“Standard work” is a lean concept. In short, it refers to standardization of the work that one will perform. Once it is established, it allows all future improvements to be made upon the standard, therefore improving all work in that area at once and building a sustained method of process improvement. Although it is one of the most powerful tools in lean implementation, it is also one of the most difficult to put into practice.
In medicine, there is no shortage of protocols and guidelines attempting to create standard work. There is also no shortage of personnel speaking out against standardization, the loss of autonomy, and the lack of “personalized” “patient based” care. Some suggest that standardizing medicine creates an impersonal, withdrawn healthcare automaton who simply orders diagnostics and medication based on complaint without using their brain. Others note that standard work impinges on their freedom to practice medicine and is limiting. I disagree.
If you look upon your training in medicine, you will see a healthcare standard that was adjusted over hundreds of years of medical care, incorporating advances in science and research, new medications, and new technology. As the field advances, so does the minimum standard taught in nursing and medical schools. After graduation, the continuous process of assimilating best practices and new therapies continues. However, the approach is not as organized. Much is left up to the provider to absorb and digest before implementation. This kind of approach leaves considerable variability in the standard care provided regionally, nationally, and even locally within the same practice. Though this can be labeled autonomy, it is in fact merely a lack of a minimum standard. We find ourselves frustrated by such a lack of standard work in many other fields, why would it be different in medicine ? Take for example the lack of a standard in these non-medical cases: comparing two similar used cars at different locations, or comparing meals with the same name at different restaurants, or differences in the meaning of “luxury” when referring to cars, apartments, and hotels. In all these cases, frustration occurs when attempting to find some common ground or “standard” as a frame of reference.
Patient presentations are difficult, varied, and complex. Building standard work is difficult, time consuming, and requires constant adjustment. But it should not be viewed as an impediment to autonomous practice. It should be viewed as removing barriers to higher thinking, reducing distractions and allowing focus on the more complex aspects of medicine, and off loafing cognitive load to ease the mental work of medicine.
Think of it this way. If you typically ask 15 questions to stratify a chest pain patient and you must constantly remind yourself to ask them, you use up mental capacity that could be devoted to the subtleties within the answers instead. If you had the questions prompted or even answered before you spoke with the patient, you would have more time to discuss treatment options based on risk. You would also have more time to discuss other things with your patient that typically get pushed aside in order to answer the critical first 15 questions. Perhaps you would drive home the effects of smoking, or obesity, or discuss underlying anxiety or depression. In this case, standard work builds an approach and expectation for what is done before you, during your time, and after you are done, leaving you more cognitive space to catch the unusual.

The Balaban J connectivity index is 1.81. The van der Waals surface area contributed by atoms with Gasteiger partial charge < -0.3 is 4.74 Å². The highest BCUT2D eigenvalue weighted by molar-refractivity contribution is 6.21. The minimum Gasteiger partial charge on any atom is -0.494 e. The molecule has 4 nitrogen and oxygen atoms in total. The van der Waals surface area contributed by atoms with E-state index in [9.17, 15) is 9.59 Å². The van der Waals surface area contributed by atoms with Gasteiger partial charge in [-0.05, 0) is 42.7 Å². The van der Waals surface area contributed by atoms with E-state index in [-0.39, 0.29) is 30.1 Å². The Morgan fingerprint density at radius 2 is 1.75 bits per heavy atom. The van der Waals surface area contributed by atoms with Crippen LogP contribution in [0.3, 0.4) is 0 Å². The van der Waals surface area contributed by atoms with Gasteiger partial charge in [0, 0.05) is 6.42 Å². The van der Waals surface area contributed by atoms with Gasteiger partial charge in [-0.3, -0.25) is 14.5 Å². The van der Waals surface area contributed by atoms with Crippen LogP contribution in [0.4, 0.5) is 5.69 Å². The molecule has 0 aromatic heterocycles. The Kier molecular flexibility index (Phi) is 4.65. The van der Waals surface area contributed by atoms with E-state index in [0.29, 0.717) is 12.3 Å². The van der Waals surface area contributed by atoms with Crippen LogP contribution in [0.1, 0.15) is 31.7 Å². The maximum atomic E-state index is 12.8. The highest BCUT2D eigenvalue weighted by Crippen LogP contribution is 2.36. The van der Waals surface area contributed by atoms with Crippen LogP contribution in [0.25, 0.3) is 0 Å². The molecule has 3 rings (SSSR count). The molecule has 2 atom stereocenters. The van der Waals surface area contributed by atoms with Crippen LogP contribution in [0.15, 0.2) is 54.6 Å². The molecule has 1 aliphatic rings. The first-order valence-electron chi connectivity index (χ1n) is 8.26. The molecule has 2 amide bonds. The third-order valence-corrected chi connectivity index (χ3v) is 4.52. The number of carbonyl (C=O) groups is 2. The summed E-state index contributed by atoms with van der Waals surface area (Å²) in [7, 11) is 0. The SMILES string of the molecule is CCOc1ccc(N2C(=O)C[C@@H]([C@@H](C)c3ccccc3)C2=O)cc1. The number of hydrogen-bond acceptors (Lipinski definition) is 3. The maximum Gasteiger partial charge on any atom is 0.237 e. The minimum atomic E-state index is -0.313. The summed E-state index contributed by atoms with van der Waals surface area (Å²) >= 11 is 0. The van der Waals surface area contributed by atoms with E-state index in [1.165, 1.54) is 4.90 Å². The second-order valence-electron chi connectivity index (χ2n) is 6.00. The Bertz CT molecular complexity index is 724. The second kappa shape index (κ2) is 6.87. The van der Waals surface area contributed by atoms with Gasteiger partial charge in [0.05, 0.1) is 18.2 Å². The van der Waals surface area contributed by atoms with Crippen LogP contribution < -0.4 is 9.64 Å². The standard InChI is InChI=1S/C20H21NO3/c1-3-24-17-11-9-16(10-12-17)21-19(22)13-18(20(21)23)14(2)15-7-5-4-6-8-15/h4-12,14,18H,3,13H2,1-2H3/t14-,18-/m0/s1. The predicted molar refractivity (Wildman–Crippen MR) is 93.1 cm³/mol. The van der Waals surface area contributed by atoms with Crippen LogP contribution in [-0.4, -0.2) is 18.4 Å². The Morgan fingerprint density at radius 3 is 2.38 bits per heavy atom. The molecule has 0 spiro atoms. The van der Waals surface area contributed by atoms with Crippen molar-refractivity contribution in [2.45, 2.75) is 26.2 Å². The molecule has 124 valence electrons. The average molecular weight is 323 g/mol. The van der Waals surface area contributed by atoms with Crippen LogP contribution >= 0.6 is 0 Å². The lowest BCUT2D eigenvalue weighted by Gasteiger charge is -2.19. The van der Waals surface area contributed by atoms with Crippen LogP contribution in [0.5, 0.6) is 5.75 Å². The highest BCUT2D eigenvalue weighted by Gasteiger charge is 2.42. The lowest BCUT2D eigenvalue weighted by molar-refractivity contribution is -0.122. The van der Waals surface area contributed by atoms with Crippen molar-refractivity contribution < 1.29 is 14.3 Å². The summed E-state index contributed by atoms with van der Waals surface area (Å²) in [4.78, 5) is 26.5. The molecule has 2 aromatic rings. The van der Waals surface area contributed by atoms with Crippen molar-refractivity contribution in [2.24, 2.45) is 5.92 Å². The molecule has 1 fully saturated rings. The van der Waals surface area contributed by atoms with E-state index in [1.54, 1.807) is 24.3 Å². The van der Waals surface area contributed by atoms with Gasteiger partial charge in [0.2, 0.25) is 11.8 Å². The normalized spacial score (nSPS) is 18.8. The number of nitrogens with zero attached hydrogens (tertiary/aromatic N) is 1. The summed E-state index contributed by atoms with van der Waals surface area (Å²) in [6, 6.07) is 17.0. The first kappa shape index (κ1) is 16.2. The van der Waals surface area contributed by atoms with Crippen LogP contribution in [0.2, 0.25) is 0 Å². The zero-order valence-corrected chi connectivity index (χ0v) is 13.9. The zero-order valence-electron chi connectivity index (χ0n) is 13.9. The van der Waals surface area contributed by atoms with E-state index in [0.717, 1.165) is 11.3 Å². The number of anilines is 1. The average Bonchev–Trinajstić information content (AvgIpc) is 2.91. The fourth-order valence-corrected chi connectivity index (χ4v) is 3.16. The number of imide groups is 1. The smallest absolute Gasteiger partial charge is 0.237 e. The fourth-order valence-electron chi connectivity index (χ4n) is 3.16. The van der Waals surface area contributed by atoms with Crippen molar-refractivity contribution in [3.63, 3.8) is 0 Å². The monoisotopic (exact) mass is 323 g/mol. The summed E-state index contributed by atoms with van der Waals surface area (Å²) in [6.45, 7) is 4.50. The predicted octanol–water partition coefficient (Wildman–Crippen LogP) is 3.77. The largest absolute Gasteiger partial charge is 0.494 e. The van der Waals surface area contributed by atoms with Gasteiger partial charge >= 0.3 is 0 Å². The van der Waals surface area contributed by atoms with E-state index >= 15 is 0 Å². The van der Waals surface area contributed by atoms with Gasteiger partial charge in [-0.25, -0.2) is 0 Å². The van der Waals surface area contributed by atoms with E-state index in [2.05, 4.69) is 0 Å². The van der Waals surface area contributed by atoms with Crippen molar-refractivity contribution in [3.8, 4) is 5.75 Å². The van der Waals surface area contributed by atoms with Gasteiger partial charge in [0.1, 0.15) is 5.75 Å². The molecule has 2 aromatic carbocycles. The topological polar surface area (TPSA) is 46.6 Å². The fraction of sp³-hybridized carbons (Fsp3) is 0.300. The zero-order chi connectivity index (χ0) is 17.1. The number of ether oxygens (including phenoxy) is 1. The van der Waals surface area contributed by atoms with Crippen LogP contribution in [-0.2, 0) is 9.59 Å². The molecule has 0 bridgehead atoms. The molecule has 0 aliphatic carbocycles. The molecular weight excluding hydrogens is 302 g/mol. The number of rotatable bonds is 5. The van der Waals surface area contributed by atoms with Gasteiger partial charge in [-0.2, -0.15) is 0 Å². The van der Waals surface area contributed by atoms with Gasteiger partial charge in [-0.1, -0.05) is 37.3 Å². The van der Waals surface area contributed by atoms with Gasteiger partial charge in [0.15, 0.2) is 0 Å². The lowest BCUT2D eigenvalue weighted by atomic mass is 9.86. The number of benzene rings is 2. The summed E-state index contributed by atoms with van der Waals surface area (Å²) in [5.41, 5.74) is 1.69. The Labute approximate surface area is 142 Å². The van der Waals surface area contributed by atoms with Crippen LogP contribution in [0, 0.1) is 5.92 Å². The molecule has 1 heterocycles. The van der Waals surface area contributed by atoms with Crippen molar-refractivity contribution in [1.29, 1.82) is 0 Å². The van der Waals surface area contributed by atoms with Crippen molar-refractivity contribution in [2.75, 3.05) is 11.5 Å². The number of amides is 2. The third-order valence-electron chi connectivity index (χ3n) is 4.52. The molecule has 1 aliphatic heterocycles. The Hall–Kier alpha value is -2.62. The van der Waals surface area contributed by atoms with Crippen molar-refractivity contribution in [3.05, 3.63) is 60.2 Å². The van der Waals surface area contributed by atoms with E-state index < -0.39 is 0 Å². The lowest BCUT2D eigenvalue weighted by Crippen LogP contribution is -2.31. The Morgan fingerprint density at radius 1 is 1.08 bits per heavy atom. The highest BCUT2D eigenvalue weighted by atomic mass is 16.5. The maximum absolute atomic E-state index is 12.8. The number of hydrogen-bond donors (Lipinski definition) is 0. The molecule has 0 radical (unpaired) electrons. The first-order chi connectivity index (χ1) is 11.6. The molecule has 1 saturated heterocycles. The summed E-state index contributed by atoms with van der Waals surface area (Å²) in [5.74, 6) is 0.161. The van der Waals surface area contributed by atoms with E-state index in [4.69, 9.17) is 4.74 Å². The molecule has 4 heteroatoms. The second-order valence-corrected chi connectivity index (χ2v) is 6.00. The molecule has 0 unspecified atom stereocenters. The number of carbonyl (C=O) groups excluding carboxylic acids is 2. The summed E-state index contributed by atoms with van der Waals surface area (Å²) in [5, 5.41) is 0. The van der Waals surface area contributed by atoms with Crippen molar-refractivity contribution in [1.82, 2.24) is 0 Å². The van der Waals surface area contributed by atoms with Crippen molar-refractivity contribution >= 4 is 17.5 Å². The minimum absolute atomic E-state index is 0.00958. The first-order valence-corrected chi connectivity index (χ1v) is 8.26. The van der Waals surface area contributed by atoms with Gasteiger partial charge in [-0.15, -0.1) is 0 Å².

Standardization does not imply that you may never deviate from the expected work , but it does require an explanation of the deviation. This is where some of us get stuck. The perception is that a standard of care is developed and any deviation is unacceptable. However, there is already a minimum standard of care in medicine. It may vary depending on where you practice, but it most certainly exists. If you chose to deviate from it, you typically document your rationale. If the standard of care for evaluating a patient with chest pain is to obtain an ecg and cardiac enzymes and you chose to obtain none of these but follow a pulmonary embolism pathway instead, you would be expected to document that rationale. However, if you had a very busy shift and forgot to ask the few questions regarding pulmonary embolism, you might not pick up on the subtitles of the chest pain. That would lead you down the wrong pathway. If instead the standard work already included prompting you to ask the questions, or provided you with the answers before engaging the patient, you would correctly identify the underlying cause more often and spend less time trying to remember the questions.
The work is not easy. Anyone who has attempted to build a pathway, protocol, or guideline knows the variability in approaches to patient complaints. But, the value of defining the standard is great. It not only sets expectations for the healthcare provider, it also defines the necessary information the provider requires, the methods of obtaining it, and all the expected steps to be completed prior to engaging the provider. The next time you are faced with building a protocol, expand the scope by asking this question: “Once we define this standard, are we going to define the steps prior to it and after it as well?” Standardization of the processes beginning to end will result in significant gains in efficiency, improvement in patient safety, and long term improvement in job satisfaction.